Wall Streets stocks were set to rebound on Wednesday on hopes the European debt crisis might ease after Germany's top court smoothed the way for Berlin's participation in bailout packages.

Major stock indexes recorded a third straight day of losses on Tuesday, and the S&P is down 14.5 percent from its highest point in 2011, reached in April.

European stocks bounced back from a two-year low on Wednesday after the German court rejected lawsuits aimed at blocking the country's participation in aid to Greece and other euro zone countries.

But the court said the government must seek approval of a parliamentary committee before granting aid, which could further slow its response. The FTSEurofirst 300 index of top European shares was up 2 percent.

We've been in a trading range and yesterday we hit the bottom of that. The news out of Europe looks positive for the market, but I see this as a short-term technical rebound, said Peter Cardillo, chief market economist at Rockwell Global Capital in New York.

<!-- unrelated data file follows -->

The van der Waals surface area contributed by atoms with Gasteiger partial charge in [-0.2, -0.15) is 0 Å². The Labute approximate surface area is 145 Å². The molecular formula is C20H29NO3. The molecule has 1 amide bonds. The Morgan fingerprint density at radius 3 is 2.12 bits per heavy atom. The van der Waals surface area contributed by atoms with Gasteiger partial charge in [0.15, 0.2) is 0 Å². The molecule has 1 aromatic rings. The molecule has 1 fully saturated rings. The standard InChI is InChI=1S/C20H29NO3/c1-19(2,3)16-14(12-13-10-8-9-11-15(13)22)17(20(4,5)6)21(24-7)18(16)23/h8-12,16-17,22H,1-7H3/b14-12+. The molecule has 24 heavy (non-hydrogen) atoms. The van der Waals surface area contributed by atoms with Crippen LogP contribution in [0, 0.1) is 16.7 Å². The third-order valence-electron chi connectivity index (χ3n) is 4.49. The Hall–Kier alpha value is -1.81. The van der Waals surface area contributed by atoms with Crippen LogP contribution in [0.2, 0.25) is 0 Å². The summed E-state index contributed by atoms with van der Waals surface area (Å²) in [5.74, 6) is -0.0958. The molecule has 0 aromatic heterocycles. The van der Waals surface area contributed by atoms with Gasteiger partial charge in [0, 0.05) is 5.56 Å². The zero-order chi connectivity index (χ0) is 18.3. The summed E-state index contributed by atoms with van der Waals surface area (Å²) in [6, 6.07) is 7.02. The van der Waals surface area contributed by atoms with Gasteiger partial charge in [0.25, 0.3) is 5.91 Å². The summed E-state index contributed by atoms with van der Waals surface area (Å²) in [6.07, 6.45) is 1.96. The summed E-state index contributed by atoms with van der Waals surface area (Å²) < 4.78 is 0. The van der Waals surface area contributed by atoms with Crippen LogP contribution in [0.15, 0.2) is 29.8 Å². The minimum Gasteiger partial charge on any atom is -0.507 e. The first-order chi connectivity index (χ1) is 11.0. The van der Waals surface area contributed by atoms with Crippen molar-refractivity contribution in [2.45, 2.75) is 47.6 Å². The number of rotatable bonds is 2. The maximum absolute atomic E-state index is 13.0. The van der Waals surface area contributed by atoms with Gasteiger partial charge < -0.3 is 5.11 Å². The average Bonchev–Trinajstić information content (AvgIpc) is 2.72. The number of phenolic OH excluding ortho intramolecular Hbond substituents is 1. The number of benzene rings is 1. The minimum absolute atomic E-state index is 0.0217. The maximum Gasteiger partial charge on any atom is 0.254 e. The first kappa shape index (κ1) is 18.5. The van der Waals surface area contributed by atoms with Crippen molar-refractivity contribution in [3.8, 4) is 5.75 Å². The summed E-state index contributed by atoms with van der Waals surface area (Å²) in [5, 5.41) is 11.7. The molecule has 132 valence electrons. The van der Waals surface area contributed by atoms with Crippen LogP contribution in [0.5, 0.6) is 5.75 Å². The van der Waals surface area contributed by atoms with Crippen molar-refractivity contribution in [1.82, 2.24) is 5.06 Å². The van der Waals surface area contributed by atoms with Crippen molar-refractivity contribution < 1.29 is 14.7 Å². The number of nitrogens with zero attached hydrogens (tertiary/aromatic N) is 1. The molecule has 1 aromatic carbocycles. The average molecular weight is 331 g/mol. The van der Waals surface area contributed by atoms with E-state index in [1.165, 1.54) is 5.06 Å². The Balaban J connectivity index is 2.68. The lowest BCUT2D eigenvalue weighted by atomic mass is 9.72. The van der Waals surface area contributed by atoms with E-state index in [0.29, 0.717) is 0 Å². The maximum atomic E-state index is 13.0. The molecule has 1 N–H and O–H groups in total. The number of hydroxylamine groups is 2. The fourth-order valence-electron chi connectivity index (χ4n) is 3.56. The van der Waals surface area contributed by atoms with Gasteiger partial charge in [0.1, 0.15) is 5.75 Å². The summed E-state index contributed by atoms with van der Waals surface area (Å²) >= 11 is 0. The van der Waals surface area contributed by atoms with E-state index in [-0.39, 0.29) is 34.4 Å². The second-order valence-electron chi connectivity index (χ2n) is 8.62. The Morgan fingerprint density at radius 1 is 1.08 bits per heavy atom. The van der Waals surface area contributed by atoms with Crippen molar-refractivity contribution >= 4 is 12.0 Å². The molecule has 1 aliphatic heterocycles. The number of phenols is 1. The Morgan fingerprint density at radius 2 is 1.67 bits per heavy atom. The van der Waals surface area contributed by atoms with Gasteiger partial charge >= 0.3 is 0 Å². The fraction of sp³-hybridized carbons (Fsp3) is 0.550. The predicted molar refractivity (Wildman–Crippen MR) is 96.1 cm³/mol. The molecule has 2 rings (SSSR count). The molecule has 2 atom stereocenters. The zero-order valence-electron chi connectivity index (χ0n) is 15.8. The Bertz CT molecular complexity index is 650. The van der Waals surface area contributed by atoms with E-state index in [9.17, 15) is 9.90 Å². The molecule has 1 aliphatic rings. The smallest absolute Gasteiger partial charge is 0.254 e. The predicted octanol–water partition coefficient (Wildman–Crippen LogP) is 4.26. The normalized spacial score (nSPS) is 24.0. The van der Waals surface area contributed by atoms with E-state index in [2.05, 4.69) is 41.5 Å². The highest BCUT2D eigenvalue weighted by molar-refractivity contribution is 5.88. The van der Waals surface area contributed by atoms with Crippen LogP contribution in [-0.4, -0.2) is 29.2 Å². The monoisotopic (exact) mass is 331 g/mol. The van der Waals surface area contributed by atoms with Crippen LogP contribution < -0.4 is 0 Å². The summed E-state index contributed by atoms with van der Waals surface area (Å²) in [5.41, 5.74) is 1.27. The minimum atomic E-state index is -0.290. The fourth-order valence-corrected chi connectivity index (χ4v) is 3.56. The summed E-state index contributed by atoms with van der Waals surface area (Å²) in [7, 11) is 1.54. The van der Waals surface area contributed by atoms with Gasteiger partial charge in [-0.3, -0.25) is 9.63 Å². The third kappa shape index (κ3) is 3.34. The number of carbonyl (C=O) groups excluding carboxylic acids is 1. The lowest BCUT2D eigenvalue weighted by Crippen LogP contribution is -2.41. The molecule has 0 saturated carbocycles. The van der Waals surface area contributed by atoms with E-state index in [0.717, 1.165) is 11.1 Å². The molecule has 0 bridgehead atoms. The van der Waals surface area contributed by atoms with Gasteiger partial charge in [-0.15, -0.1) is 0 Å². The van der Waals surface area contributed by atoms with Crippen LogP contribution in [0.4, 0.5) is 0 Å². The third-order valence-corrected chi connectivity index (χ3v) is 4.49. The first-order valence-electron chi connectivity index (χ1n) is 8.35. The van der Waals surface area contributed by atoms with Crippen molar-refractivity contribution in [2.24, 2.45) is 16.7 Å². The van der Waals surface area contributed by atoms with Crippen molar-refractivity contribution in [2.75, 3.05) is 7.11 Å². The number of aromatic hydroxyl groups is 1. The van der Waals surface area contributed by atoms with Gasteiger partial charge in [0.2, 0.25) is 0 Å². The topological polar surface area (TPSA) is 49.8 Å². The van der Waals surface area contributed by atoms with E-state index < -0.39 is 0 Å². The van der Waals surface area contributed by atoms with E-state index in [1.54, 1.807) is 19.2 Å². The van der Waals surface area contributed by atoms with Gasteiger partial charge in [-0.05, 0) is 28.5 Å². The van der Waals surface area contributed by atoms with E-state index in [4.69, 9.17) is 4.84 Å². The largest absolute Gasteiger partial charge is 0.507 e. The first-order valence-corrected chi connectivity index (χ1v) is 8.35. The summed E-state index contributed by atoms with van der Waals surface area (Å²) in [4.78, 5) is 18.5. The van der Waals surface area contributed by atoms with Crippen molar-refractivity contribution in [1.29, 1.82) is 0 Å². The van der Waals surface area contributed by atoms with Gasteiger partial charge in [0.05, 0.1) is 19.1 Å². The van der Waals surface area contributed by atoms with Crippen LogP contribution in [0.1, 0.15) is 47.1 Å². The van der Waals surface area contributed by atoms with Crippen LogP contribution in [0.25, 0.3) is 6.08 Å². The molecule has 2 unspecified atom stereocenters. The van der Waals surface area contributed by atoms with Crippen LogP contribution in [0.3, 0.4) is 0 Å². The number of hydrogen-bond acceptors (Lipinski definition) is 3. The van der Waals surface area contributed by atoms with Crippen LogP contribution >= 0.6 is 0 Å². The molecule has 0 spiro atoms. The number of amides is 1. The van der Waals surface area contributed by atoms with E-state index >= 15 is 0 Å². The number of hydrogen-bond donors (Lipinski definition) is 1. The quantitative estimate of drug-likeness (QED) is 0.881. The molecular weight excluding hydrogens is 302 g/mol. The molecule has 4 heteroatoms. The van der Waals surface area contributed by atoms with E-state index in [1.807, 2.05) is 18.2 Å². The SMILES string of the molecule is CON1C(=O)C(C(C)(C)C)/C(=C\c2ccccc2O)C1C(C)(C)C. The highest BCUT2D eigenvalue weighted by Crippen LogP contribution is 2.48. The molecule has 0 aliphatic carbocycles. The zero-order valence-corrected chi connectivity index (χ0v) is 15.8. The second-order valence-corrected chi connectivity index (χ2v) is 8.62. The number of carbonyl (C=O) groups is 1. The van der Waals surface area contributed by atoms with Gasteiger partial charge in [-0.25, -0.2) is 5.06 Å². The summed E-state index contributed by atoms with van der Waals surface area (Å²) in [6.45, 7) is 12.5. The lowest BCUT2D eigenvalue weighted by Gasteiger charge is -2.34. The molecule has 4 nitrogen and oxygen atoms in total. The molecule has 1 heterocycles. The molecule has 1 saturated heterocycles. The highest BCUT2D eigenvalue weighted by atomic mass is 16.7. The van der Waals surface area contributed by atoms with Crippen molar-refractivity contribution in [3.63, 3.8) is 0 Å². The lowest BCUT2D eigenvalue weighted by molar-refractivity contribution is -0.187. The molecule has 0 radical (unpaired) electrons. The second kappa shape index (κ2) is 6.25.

S&P 500 futures advanced 15.3 points and were above fair value, a formula that evaluates pricing by taking into account interest rates, dividends and time to expiration on the contract. Dow Jones industrial average futures were up 103 points, and Nasdaq 100 futures gained 25.25 points.

Yahoo Inc will be in the spotlight after Chairman Roy Bostock fired Chief Executive Carol Bartz over the phone on Tuesday, ending a tumultuous tenure marked by stagnation and a rift with Chinese partner Alibaba. Yahoo shares rose 6.5 percent to $13.75 in premarket trade.

Nvidia Corp gained 5.2 percent to $13.87 premarket after the chipmaker forecast sales well above expectations.

Bank of America Corp , which has lost almost half of its market value this year, said the heads of consumer banking and global wealth and investment management left in a broad reorganization. The stock rose 2.7 percent to $7.18 premarket.

U.S. stocks fell for a third day on Tuesday on fears Europe was failing to tackle its debt crisis, prompting worries the market was heading to new lows for the year.

The CBOE Volatility index <.VIX>, Wall Street's so-called fear gauge, spiked 9 percent to 37 on Tuesday. The index usually moves inversely to the S&P 500.

If stocks test their early August lows in the coming days to weeks, signs of abating downward intensity exhibited in the VIX would be a bullish signal, said BBH's technical market analyst Ari Wald.

U.S. President Barack Obama, facing waning confidence among Americans in his economic stewardship, plans some $300 billion in tax cuts and government spending as part of a job-creating package, according to various reports. Obama will unveil his plan in a speech on Thursday.

(Reporting by Angela Moon; editing by Jeffrey Benkoe)